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Thursday, May 17, 2012

Lone Wolf Philosophy - (part IV) - Outliers

Another philosophical problem I see with a lot of what today's science does (not all but a lot) is to focus on the "core" data rather than the outliers.

The plot right shows a line that roughly matches the points which surround it.  The outliers (in this case a radio comedy group) fall off to the right.

So in a mathematical sense we say that given the data, i.e., the points, there is some function f(x) that draws the line we see (where x is a set of points perhaps or perhaps not including the outliers).

Now typically the line follows the "core" data and the outliers are off to one side or the other.

The question, I think, is this - which is more important?  The "core" data which is described by f(x) or the outliers?

Now of course to some degree it depends on your interest - if I care about the quality of f(x) then I may only be concerned that it matches the "core" data (in this case the points running diagonally).

But what about the outliers?  Maybe I don't care or maybe they are critical.

Now statistics as a field is concerned with the significance of the data, e.g., are the outliers significant mathematically.  This is fine so long as you understand that significant outliers may mean that your theory or hypothesis or your mathematics are wrong or have significant errors.

But what I see today, particularly in many areas of science, is rather than think about the reason behind the outliers the thinking is to follow along with the "core data."  As an example I wrote about Danial Everett and the Piraha.  Chomsky's theory's are, if you will, the main "points" of data.  Everett has perhaps found an outlier that is significant.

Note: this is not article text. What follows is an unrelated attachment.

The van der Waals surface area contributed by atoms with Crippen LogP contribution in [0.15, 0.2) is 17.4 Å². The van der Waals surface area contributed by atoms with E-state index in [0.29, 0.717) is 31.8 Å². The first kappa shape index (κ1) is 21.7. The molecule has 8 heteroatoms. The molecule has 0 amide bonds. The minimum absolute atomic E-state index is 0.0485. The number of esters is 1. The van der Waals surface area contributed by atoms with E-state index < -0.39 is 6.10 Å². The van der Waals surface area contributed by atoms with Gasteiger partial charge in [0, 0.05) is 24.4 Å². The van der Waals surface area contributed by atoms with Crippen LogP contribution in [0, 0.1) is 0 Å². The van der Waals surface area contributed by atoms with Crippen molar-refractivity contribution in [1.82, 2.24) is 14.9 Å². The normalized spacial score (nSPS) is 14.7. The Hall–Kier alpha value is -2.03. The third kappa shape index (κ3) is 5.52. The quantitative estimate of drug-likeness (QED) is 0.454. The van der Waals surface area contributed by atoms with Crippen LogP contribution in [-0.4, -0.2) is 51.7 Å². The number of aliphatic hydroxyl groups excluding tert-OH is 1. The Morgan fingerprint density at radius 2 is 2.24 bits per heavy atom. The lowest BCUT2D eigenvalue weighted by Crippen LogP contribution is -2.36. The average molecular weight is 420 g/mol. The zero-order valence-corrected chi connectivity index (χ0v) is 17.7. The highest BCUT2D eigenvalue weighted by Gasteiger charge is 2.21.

The question is why does science seem to always rally around the core data?

(A good example, beside other things I write about here, are the Nobel prize winners Dr Marshall and Dr Warren who discovered stomach ulcers were caused by H. pylori.  They had to go the extreme of infecting themselves and curing themselves before other doctors would believe them.)

So I have spent a number of years thinking about outliers and why I think when you study something they are perhaps the most important thing.

The reason is is that they represent, essentially, what your f(x) does not represent, i.e., you missing knowledge.

As far as I can tell there isn't a science of "missing knowledge" - yet there should be.  Statistics tells us about the significance of the outlying data in a mathematical sense.  But what about the meaning of the outliers.  (This is the "meaningfulness" I wrote about in part I.)

So let's imagine we have a game of checkers that occurs on a table.

Above the game we have a very large piece of cardboard through which a square the size of one square on the underlying game board is visible.  So all we can see is what is in that one square at any point in time.

Now the world champion at checkers is a computer because the game is fully vetted mathematically, i.e., the best you can do with the computer is fixed by mathematical rules, e.g., who starts first, you must never make a mistake, etc.

So we watch a game of checkers through the single hole.

What do we see: either an empty square, a red or black piece, or a red or black king.

As time (t) advances we see changes: t = 1 - empty, t = 2 - red, t = 3 - empty, ...

Now I ask is this enough information to deduce the game of checkers?

I think the answer here is no.  A single square's visibility is not enough.

And obviously a cardboard with a cutout that shows the whole board provides 100% understanding of the moves and games and would allow us to deduce the rules of the game from the observations.